Judge Greenlights $4.5B Settlement Between Terraform Labs and SEC

Chris Amani, the CEO of Terraform Labs, also announced that the firm will cease operations, and the community will need to take over ownership of the chain.

A U.S. district court approved a $4.5 billion settlement between Terraform Labs, its co-founder Do Kwon, and the SEC. As part of the settlement, Terra and Kwon are effectively banned from the crypto industry. Terraform Labs now plans to wind down operations, and transfer control of the Terra blockchain to the community. Meanwhile, Tesla shareholders filed a lawsuit against CEO Elon Musk, alleging his xAI startup is diverting AI talent and resources away from Tesla.

Judge OKs Settlement Between Terraform Labs & SEC

A United States district court judge has approved a $4.5 billion settlement between Terraform Labs, its co-founder Do Kwon, and the Securities and Exchange Commission (SEC). New York District Court Judge Jed Rakoff signed off on the deal on Jun. 13. This settlement also effectively bans Terra and Kwon from participating in the crypto industry.

Under the agreement, Terraform will pay nearly $3.6 billion in disgorgement, a $420 million civil penalty, and around $467 million in prejudgment interest. Additionally, Kwon will pay $110 million in disgorgement, $14.3 million in prejudgment interest, and an $80 million civil penalty on a joint basis with Terraform.

The SEC sued Terraform and Kwon in February of 2023, and charged them with securities law violations and fraud. SEC Chair Gary Gensler stated that this case serves as proof that the economic realities of a product, rather than labels or hype, determine its status as a security under the law. He also pointed out that the fraudulent activities of Terraform and Do Kwon caused major losses for investors, in some cases wiping out entire life savings. This is why Gensler firmly believes it is important for firms to comply with the law to protect investors.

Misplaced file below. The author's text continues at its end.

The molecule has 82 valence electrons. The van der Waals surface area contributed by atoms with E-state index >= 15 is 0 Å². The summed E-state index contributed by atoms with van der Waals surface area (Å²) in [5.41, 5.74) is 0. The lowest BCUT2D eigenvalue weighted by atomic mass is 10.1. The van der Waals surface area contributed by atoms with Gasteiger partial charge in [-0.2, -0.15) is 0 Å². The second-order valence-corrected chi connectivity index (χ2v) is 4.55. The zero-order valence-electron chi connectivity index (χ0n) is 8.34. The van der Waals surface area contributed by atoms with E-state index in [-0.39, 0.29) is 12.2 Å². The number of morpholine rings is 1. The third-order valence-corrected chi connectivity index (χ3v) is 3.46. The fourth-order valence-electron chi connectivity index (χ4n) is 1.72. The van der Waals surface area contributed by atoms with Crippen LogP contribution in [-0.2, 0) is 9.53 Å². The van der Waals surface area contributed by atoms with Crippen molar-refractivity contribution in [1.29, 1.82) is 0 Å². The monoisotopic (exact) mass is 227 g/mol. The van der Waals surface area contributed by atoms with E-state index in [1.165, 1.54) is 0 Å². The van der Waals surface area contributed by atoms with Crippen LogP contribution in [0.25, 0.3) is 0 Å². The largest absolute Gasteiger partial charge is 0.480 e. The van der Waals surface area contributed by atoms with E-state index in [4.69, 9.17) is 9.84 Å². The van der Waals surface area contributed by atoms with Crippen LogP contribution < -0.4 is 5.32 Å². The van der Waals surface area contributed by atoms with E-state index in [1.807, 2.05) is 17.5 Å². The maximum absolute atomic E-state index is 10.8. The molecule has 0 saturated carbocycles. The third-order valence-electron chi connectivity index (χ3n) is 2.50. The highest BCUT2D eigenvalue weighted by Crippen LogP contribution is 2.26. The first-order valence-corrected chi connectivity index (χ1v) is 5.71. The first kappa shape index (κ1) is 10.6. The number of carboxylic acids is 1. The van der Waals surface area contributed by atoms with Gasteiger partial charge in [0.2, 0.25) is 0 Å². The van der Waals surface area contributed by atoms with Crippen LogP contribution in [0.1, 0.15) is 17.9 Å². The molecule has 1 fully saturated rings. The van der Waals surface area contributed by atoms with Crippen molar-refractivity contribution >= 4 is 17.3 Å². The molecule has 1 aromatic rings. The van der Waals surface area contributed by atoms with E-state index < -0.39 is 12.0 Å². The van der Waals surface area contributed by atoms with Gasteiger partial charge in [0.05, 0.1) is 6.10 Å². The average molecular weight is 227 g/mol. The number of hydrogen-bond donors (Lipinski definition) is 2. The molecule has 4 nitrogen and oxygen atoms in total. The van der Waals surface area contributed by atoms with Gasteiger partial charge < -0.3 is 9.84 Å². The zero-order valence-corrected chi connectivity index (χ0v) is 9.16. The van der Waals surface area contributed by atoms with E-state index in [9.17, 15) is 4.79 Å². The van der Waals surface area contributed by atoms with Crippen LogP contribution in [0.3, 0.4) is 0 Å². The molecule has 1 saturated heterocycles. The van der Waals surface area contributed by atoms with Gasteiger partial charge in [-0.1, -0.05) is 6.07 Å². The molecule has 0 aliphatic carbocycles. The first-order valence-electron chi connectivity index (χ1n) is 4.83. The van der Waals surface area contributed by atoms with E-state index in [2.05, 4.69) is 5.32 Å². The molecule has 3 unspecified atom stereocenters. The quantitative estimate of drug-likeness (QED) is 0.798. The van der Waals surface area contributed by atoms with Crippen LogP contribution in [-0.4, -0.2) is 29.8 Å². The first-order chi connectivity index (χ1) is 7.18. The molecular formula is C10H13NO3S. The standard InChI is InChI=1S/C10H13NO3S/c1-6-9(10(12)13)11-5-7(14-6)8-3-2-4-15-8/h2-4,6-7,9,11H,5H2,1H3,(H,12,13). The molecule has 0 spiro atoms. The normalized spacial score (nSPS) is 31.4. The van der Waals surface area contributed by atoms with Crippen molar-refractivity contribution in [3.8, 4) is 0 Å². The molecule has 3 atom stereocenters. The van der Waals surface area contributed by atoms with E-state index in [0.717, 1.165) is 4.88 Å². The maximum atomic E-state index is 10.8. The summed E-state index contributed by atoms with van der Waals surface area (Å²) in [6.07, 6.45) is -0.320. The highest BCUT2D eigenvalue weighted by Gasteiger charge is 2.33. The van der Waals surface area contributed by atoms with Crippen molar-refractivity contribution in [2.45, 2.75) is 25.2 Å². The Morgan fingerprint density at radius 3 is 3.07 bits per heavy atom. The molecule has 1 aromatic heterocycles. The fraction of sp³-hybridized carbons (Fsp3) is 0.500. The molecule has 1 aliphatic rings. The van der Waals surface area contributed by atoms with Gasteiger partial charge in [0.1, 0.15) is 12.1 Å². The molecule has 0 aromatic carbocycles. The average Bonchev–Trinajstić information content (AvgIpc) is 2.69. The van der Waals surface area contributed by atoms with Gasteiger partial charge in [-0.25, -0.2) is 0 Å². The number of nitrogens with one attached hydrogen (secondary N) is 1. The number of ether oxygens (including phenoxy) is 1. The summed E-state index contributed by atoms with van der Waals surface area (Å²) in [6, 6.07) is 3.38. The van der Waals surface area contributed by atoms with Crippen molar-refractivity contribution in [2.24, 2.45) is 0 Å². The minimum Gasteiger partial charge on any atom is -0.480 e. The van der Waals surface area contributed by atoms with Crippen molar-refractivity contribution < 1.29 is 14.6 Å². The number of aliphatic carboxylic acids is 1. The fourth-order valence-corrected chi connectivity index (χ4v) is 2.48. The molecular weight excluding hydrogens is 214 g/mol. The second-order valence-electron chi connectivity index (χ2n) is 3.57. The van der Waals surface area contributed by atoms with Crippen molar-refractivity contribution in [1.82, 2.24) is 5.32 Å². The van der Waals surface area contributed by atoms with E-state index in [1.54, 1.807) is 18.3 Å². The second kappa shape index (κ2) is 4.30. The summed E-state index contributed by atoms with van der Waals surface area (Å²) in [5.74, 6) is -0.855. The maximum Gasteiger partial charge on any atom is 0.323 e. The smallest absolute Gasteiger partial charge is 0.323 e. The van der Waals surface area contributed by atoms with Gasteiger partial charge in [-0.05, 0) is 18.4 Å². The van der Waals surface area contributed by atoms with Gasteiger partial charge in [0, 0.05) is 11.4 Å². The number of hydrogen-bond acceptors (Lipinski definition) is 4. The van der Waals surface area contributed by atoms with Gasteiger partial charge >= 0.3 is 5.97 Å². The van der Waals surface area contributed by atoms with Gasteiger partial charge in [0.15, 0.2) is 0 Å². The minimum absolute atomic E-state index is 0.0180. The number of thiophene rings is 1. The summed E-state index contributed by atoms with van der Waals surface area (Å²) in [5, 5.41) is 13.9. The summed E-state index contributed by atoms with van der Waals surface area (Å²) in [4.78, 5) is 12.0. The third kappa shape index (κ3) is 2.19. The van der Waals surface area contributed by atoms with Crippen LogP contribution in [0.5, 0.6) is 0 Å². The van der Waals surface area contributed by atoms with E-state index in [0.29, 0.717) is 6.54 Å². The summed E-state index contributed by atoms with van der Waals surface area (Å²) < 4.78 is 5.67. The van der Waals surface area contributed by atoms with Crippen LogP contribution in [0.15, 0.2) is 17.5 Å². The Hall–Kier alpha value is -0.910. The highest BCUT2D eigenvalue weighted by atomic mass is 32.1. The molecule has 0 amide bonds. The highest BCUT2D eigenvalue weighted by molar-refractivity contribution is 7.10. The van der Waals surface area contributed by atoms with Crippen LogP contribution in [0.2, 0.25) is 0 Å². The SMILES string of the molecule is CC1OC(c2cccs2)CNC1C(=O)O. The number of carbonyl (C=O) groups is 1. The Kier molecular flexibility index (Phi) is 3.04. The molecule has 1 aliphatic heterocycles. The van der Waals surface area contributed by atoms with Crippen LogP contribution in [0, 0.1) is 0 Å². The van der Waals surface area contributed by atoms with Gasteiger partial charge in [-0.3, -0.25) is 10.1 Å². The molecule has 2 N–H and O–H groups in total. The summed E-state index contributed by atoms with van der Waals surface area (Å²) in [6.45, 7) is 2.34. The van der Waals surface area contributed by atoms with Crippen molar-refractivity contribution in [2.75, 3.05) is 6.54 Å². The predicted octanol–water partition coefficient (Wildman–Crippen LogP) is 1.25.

Do Kwon is currently in custody in Montenegro after he served four months in jail for using fake passports to attempt to leave the country in March last year. He has been released until the courts decide on competing extradition requests from the U.S. and South Korea, where he faces criminal charges.

Terraform's SEC Payout Uncertain

The SEC may receive only a small portion of its multibillion-dollar settlement with Terraform Labs. According to The Wall Street Journal, Terraform had assets worth $430.1 million against liabilities of $450.9 million when the firm filed for bankruptcy in January.

In bankruptcy proceedings, claims are prioritized, with secured creditors typically being paid first, followed by unsecured creditors, which often include fines and penalties owed to government agencies like the SEC. Therefore, the SEC might have to wait until lenders and other secured creditors are paid before receiving any funds.

Despite the low likelihood of receiving funds, the SEC has reportedly described the settlement as a fair penalty for “one of the largest securities frauds in U.S. history.”

Terraform Labs Winds Down

Chris Amani, the CEO of Terraform Labs, announced that the firm will cease operations after a $4.47 billion settlement with the SEC. The company plans to sell key projects in the Terra ecosystem and transfer control of the Terra blockchain to the community.

According to Amani, Terraform Labs always intended to dissolve at some point, and the recent settlement has accelerated this decision. “We were well positioned to accelerate things if we had won the trial, but unfortunately, we lost and as a result, can no longer operate.”